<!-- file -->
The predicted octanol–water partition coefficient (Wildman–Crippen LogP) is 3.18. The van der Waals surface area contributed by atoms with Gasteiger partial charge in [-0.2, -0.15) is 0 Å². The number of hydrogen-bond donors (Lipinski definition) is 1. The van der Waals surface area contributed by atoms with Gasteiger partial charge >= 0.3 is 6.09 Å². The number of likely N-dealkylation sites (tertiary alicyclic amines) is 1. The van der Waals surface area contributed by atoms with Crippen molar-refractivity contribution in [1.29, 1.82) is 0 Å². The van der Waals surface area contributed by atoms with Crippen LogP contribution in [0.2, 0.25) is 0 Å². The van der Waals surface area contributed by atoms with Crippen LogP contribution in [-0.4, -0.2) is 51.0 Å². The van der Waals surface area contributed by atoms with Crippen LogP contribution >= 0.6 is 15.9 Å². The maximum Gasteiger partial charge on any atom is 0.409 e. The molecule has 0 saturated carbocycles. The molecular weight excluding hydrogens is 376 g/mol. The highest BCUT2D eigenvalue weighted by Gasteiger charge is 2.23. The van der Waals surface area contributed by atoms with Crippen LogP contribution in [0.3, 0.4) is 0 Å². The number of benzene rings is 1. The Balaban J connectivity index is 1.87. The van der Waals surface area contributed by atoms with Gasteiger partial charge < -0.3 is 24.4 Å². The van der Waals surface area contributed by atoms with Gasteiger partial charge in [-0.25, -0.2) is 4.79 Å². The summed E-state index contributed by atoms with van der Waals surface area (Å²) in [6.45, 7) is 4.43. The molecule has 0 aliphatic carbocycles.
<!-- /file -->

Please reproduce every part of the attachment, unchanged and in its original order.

The predicted octanol–water partition coefficient (Wildman–Crippen LogP) is 3.18. The van der Waals surface area contributed by atoms with Gasteiger partial charge in [-0.2, -0.15) is 0 Å². The number of hydrogen-bond donors (Lipinski definition) is 1. The van der Waals surface area contributed by atoms with Gasteiger partial charge >= 0.3 is 6.09 Å². The number of likely N-dealkylation sites (tertiary alicyclic amines) is 1. The van der Waals surface area contributed by atoms with Crippen molar-refractivity contribution in [1.29, 1.82) is 0 Å². The van der Waals surface area contributed by atoms with Crippen LogP contribution in [0.2, 0.25) is 0 Å². The van der Waals surface area contributed by atoms with Crippen LogP contribution in [-0.4, -0.2) is 51.0 Å². The van der Waals surface area contributed by atoms with Crippen LogP contribution >= 0.6 is 15.9 Å². The maximum Gasteiger partial charge on any atom is 0.409 e. The molecule has 0 saturated carbocycles. The molecular weight excluding hydrogens is 376 g/mol. The highest BCUT2D eigenvalue weighted by Gasteiger charge is 2.23. The van der Waals surface area contributed by atoms with Crippen LogP contribution in [0.3, 0.4) is 0 Å². The number of benzene rings is 1. The Balaban J connectivity index is 1.87. The van der Waals surface area contributed by atoms with Gasteiger partial charge < -0.3 is 24.4 Å². The van der Waals surface area contributed by atoms with Gasteiger partial charge in [-0.25, -0.2) is 4.79 Å². The summed E-state index contributed by atoms with van der Waals surface area (Å²) in [6.45, 7) is 4.43. The molecule has 0 aliphatic carbocycles.